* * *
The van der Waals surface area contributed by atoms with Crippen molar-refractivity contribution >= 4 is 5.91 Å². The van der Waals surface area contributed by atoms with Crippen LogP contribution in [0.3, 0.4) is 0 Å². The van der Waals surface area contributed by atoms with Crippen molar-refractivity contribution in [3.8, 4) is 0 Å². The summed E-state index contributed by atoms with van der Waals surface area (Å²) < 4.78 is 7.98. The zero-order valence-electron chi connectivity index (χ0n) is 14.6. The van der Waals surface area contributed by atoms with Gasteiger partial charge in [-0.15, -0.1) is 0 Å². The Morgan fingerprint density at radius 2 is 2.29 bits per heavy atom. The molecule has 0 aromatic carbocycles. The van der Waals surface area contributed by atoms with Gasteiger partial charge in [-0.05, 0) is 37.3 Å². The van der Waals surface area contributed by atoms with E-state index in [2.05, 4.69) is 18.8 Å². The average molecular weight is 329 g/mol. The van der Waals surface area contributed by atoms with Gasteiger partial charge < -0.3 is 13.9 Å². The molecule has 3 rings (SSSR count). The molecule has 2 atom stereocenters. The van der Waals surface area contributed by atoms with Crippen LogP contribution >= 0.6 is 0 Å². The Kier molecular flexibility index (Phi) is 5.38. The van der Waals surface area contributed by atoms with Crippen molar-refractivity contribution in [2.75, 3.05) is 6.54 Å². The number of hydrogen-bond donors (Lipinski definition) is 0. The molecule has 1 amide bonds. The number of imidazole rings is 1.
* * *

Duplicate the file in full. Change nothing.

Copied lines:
The van der Waals surface area contributed by atoms with Crippen molar-refractivity contribution >= 4 is 5.91 Å². The van der Waals surface area contributed by atoms with Crippen LogP contribution in [0.3, 0.4) is 0 Å². The van der Waals surface area contributed by atoms with Crippen molar-refractivity contribution in [3.8, 4) is 0 Å². The summed E-state index contributed by atoms with van der Waals surface area (Å²) < 4.78 is 7.98. The zero-order valence-electron chi connectivity index (χ0n) is 14.6. The van der Waals surface area contributed by atoms with Gasteiger partial charge in [-0.15, -0.1) is 0 Å². The Morgan fingerprint density at radius 2 is 2.29 bits per heavy atom. The molecule has 0 aromatic carbocycles. The van der Waals surface area contributed by atoms with Gasteiger partial charge in [-0.05, 0) is 37.3 Å². The van der Waals surface area contributed by atoms with E-state index in [2.05, 4.69) is 18.8 Å². The average molecular weight is 329 g/mol. The van der Waals surface area contributed by atoms with Gasteiger partial charge < -0.3 is 13.9 Å². The molecule has 3 rings (SSSR count). The molecule has 2 atom stereocenters. The van der Waals surface area contributed by atoms with Crippen LogP contribution >= 0.6 is 0 Å². The Kier molecular flexibility index (Phi) is 5.38. The van der Waals surface area contributed by atoms with Crippen molar-refractivity contribution in [2.75, 3.05) is 6.54 Å². The number of hydrogen-bond donors (Lipinski definition) is 0. The molecule has 1 amide bonds. The number of imidazole rings is 1.